The heat here in Chicago this week may be overwhelming, but a blast of cool mid-century Modern architecture is making this hot summer sun a little bit friendlier. I’m excited to hear that the work that my Preservation Planning Survey class did last fall (mentioned in an earlier blog post) has been profiled in the most recent issue of the Recent Past Preservation Network Bulletin.
This summer’s RPPN bulletin profiles a number of great student essays and projects from across the country that focus on the future of recent past architecture. In addition to the spread on the Landmarks Illinois Suburban Cook County Recent Past Survey, you’ll find a survey of some fantastic examples of New Jersey modernism. There are also some meaty articles on the National Register listing of Minoru Yamasaki’s Michigan State Medical Society Building in East Lansing, MI, on the saving of the Breuer-Robeck House in New Canaan, CT, on the future of the National Register’s fifty-year rule and how it’s been applied to 1960s Modernist structures, and on new trends in evaluating significance in modern structures.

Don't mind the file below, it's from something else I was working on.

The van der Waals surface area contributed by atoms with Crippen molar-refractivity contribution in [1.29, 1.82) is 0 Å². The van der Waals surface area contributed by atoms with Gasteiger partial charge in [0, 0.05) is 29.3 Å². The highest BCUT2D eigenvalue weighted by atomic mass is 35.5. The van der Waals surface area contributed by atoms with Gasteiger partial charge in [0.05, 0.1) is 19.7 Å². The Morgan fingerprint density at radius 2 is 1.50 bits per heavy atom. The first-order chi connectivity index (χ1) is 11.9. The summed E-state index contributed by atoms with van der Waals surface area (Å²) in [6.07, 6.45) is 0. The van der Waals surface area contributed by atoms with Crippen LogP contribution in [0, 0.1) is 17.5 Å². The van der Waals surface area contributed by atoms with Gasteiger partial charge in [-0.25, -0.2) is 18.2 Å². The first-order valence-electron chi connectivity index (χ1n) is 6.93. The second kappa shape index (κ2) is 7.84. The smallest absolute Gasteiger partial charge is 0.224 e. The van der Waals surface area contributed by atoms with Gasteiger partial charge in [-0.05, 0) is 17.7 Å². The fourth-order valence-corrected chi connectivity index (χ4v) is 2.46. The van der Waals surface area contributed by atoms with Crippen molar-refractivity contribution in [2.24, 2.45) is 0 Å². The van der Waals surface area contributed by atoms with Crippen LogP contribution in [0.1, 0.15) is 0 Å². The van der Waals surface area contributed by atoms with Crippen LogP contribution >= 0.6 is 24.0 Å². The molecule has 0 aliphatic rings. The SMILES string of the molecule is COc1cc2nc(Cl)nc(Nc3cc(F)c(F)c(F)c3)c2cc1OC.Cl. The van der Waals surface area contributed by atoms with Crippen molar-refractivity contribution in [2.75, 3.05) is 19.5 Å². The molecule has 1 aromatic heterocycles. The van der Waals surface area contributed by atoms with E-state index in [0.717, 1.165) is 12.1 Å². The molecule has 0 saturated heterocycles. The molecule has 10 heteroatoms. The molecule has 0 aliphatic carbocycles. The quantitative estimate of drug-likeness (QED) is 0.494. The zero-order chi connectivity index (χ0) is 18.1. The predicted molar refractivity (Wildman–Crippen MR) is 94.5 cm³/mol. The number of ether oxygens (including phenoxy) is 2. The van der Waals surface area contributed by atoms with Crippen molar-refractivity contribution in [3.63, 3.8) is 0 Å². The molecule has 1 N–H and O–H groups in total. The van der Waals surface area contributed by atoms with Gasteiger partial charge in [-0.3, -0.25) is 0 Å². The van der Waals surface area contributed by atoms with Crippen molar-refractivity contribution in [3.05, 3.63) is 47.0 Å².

As structures from the 1950s and 1960s become eligible for NR-listing and local landmarking, it will be a younger generation of planners, historians, and preservationists who will take the lead in fighting to save these often-ignored structures. That’s why it’s so important to begin educating the public today – this very minute! – about the historical forces that drove these sometimes radical designs and about why they deserve special attention in a redevelopment-focused real estate market.
Many thanks to Alan Higgins with the Recent Past Preservation Network for his help in getting our suburban Cook County work into this summer’s issue of the bulletin. Visit RPPN’s website to learn more about this forward-thinking organization, or better yet get involved or donate.